The Associated Press will create a new reporting network aimed at deepening the news cooperative’s U.S. education coverage and strengthening education reporting across the news industry.
With philanthropic funding from Carnegie Corporation of New York, the AP Education Reporting Network will produce stories over the next two years that assess the long-term impact of the pandemic’s disruption to the U.S. education system and students.
The team will work closely with local news outlets across the U.S. and education journalism organizations to find opportunities to collaborate and share coverage, and will connect local journalists with health and economy reporters, AP reporters in all 50 states, local and national policymakers and diverse experts in related fields.
“This is an ambitious national initiative that will significantly strengthen the education journalism ecosystem. It will increase the volume and quality of coverage available to AP’s member news organizations, and expand the reach and capabilities of specialized nonprofit outlets,” said Julie Pace, AP senior vice president and executive editor. “We are redefining what it means to be a news cooperative by providing tools to help local newsrooms succeed.”
AP’s education coverage will focus on future implications for the workplace and economy, as well as opportunities for systemic change and innovation in U.S. schools.
“American schools have long struggled to confront inequity in the search of ensuring that every student has access to a quality education,” said Noreen Gillespie, AP deputy managing editor for U.S. news. “This work funded by Carnegie Corporation of New York ensures that reporting on the legacy of the pandemic’s disruption to U.S. schools will be a key editorial priority for AP and its member newsrooms.”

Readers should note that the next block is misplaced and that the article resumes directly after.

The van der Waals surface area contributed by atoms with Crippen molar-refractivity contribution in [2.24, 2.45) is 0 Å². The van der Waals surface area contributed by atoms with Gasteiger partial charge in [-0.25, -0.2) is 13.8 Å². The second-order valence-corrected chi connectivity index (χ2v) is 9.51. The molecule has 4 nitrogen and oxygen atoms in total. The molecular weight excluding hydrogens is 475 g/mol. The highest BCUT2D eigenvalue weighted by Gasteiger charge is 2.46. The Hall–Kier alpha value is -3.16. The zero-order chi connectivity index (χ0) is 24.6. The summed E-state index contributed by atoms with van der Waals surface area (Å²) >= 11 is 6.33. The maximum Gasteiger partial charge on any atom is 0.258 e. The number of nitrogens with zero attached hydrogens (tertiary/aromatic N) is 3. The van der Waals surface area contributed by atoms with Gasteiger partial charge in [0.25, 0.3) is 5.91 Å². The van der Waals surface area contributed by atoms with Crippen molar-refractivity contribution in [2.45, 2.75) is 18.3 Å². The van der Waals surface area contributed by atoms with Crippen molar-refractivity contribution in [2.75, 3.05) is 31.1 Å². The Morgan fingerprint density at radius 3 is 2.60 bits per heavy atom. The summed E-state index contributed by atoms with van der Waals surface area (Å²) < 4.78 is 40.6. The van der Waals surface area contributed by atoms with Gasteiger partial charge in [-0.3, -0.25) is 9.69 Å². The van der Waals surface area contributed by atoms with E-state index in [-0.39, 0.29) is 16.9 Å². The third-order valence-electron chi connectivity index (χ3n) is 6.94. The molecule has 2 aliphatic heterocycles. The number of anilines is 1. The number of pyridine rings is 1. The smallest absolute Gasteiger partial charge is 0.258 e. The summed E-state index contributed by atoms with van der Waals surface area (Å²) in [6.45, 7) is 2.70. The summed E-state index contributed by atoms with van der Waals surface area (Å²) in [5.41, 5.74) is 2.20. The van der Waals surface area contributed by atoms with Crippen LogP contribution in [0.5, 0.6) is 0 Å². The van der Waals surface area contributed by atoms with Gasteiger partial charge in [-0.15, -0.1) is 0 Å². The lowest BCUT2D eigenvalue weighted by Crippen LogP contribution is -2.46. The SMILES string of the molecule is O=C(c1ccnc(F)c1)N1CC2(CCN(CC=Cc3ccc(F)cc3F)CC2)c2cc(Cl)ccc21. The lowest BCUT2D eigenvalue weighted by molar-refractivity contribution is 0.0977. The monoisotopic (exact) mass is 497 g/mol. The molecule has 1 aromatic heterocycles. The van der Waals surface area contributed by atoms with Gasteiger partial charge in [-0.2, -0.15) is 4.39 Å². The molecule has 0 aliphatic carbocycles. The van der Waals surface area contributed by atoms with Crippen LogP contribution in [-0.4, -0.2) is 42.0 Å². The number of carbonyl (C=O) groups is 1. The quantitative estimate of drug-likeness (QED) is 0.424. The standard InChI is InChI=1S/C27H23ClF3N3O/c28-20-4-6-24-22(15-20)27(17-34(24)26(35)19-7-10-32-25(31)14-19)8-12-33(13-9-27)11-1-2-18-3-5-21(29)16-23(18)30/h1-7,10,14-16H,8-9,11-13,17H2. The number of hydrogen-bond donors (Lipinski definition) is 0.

“The Corporation’s support for the AP Education Reporting Network reflects two longstanding priorities: education as the foundation of our democracy and journalism as a vital public service,” said Julia Weede, chief communications officer of Carnegie Corporation of New York. “At a time when local and regional news is all but disappearing, Americans need access to information about our schools, teachers, students and policies. The reporting network will meet this need by strengthening and expanding education journalism and helping to ensure a better, more equitable education for our children.”
AP will add three positions, including a news director, accountability journalist and data journalist, who will work closely with the news agency’s existing education team to produce the network’s coverage.
AP works with a variety of philanthropic organizations, including Howard Hughes Medical Institute, the Lilly Endowment, the Pulitzer Center on Crisis Reporting, Report for America and others, to tackle traditionally under-covered topics in journalism.
More information about how AP works with outside groups is available online.
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